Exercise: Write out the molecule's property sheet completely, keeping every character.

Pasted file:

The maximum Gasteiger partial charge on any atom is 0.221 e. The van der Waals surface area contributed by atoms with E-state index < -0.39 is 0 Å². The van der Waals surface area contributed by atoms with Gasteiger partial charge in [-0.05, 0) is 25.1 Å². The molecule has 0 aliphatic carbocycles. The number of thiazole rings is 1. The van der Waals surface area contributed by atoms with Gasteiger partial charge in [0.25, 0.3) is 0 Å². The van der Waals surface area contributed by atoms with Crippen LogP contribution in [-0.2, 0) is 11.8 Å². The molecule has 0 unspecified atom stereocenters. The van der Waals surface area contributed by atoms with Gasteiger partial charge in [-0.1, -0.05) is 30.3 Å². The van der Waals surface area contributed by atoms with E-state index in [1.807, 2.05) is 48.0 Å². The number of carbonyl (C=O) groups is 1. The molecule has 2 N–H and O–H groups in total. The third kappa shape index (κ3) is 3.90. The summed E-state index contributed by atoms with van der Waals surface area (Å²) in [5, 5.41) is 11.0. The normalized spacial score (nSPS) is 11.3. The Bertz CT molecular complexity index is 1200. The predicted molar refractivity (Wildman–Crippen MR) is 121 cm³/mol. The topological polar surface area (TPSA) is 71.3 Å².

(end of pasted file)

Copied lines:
The maximum Gasteiger partial charge on any atom is 0.221 e. The van der Waals surface area contributed by atoms with E-state index < -0.39 is 0 Å². The van der Waals surface area contributed by atoms with Gasteiger partial charge in [-0.05, 0) is 25.1 Å². The molecule has 0 aliphatic carbocycles. The number of thiazole rings is 1. The van der Waals surface area contributed by atoms with Gasteiger partial charge in [0.25, 0.3) is 0 Å². The van der Waals surface area contributed by atoms with Crippen LogP contribution in [-0.2, 0) is 11.8 Å². The molecule has 0 unspecified atom stereocenters. The van der Waals surface area contributed by atoms with Gasteiger partial charge in [-0.1, -0.05) is 30.3 Å². The van der Waals surface area contributed by atoms with E-state index in [1.807, 2.05) is 48.0 Å². The number of carbonyl (C=O) groups is 1. The molecule has 2 N–H and O–H groups in total. The third kappa shape index (κ3) is 3.90. The summed E-state index contributed by atoms with van der Waals surface area (Å²) in [5, 5.41) is 11.0. The normalized spacial score (nSPS) is 11.3. The Bertz CT molecular complexity index is 1200. The predicted molar refractivity (Wildman–Crippen MR) is 121 cm³/mol. The topological polar surface area (TPSA) is 71.3 Å².